Last Updated on May 5, 2015, by eNotes Editorial. Word Count: 738
The Host invites the Squire to tell a love story, assuming the youth to be knowledgeable in such matters. The Squire says he really does not know that much, but he agrees to tell a story.
The First Part: In the land of the Tatars there lived a noble and famous king, called Cambiuskan, who possessed every conceivable virtue and knightly trait. Cambiuskan and his queen had two sons and a gorgeous young daughter, Canace.
The story begins in the twentieth year of Cambiuskan's reign. In the early spring, he announces his birthday feast, as was his custom. As the glorious feast begins, the guests are suddenly amazed to see a knight on a brass horse, wearing a bare sword, ride into the hall. On his thumb is a marvelous gold ring, and he is holding a large glass mirror in his hand.
Eloquently, the mysterious knight addresses Cambiuskan, saying that he brings the gifts on behalf of his leige lord, the King of Arabia and India. He then explains the marvelous gifts. The wonderous horse will ride or even fly the king anywhere he wants to go. It can even make itself invisible. The sword will cut through armor; no man it wounds will ever be healed unless the king lays the flat of the magical sword upon the wound he has inflicted.
The ring is for Canace. It will enable her to understand the language of birds and to decipher the uses of all healing herbs. She will have these powers whenever she wears the ring on her person. The mirror will allow her to see clearly any treachery in the heart of a man who courts her.
The Second Part: Everyone at the feast marvels at the gifts except Canace, who retires early. Next morning she rises at dawn and dresses to walk in the lovely spring morning. Wearing the magical ring, she could understand the songs of the birds.
As Canace strolls along, she hears the pitiful wailing of a female falcon who is bleeding from her self-inflicted wounds. The tender-hearted Canace understands that the bird is suffering terribly and has the bird tell her story.
It turns out that the lovely lady falcon has fallen in love with a noble male who has falsely pledged his undying love for her. They lived together joyfully for a time, but now her mate has deserted her and has fallen madly in love with a kite. The kite has held the male falcon's love, and the female is absolutely desolate without him. Grief and anger at her plight have caused her to tear her own flesh.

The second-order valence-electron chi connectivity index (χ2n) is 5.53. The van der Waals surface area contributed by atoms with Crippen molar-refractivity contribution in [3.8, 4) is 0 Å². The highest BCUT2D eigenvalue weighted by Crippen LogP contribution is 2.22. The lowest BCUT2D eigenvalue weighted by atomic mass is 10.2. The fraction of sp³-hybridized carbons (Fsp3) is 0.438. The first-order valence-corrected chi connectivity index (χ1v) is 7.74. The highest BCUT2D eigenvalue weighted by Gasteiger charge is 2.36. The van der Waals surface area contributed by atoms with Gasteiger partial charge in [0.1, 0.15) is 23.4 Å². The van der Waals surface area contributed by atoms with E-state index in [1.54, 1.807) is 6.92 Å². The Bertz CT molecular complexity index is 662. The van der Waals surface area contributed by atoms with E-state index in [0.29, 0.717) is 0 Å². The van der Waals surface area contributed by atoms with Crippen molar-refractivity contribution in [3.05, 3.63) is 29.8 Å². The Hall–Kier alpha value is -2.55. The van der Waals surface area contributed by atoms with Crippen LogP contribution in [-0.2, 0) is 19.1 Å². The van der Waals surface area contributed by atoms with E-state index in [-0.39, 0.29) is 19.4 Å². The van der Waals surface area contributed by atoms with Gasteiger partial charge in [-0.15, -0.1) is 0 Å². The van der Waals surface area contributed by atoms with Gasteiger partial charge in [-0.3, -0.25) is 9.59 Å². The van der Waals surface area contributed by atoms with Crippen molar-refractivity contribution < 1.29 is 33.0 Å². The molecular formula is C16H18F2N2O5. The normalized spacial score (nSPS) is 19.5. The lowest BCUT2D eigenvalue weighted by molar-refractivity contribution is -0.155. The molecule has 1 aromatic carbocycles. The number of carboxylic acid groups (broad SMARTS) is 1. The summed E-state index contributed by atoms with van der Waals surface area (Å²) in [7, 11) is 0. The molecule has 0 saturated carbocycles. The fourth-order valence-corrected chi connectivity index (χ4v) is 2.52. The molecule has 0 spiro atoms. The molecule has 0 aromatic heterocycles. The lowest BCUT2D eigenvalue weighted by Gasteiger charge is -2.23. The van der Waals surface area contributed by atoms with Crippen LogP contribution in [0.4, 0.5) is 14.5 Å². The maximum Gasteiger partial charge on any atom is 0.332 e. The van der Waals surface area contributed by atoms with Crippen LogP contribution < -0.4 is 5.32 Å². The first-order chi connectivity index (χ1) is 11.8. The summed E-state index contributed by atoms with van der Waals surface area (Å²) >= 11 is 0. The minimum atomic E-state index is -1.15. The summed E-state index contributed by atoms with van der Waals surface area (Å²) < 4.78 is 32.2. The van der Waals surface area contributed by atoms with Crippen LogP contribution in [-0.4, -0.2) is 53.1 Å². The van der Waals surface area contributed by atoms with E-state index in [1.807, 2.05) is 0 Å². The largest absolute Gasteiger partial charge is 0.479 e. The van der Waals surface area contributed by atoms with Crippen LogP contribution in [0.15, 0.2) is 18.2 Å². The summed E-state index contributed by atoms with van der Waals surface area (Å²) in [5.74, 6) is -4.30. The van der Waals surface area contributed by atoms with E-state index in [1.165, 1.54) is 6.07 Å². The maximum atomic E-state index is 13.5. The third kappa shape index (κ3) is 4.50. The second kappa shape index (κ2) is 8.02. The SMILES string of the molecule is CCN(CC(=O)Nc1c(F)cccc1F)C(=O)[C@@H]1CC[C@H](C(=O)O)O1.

Canace takes the falcon to her quarters, bandages her wounds, and builds her a lovely cage which she keeps above the head of her bed. The female falcon begins to heal, but she continues her grieving.
The Squire here leaves Canace and promises to tell about Cambiuskan with his magic horse and enchanted sword.
The Third Part: One sentence fragment . . . and the Squire's story stops. Chaucer never completed it.
The Franklin greatly admires the Squire's obvious education and his eloquence in storytelling. He says he wishes that he could persuade his own son to take his education more seriously and leave off gambling. He also wishes the boy were as courteous as the young squire. The Host intrudes to demand that the Franklin tell his tale.
Discussion and Analysis
The prologue to the tale refers back to the deceitful nature of women and looks ahead to a tale of pure and ideal love.
Though it is incomplete, The Squire's Tale is obviously going to be a romance. All indications are that it would have been an intricate one with several plot threads and several important characters.
The interesting device of setting a story within a story is used with the falcon's tale of an unfaithful lover. This insertion is probably meant either to foreshadow or to contrast with the love story planned for Canace.
Like others of the tales Chaucer invented, this one has roots in both French and English literature, but unlike any other of Chaucer's stories, The Squire's Tale reveals considerable Oriental influence. This adds an exotic quality absent in the other tales.
There is little mystery, however, as regards the theme of this narration. It strongly promises to deal with wonders, constancy in love, and virtuous character. Ideal love will no doubt triumph in the end.
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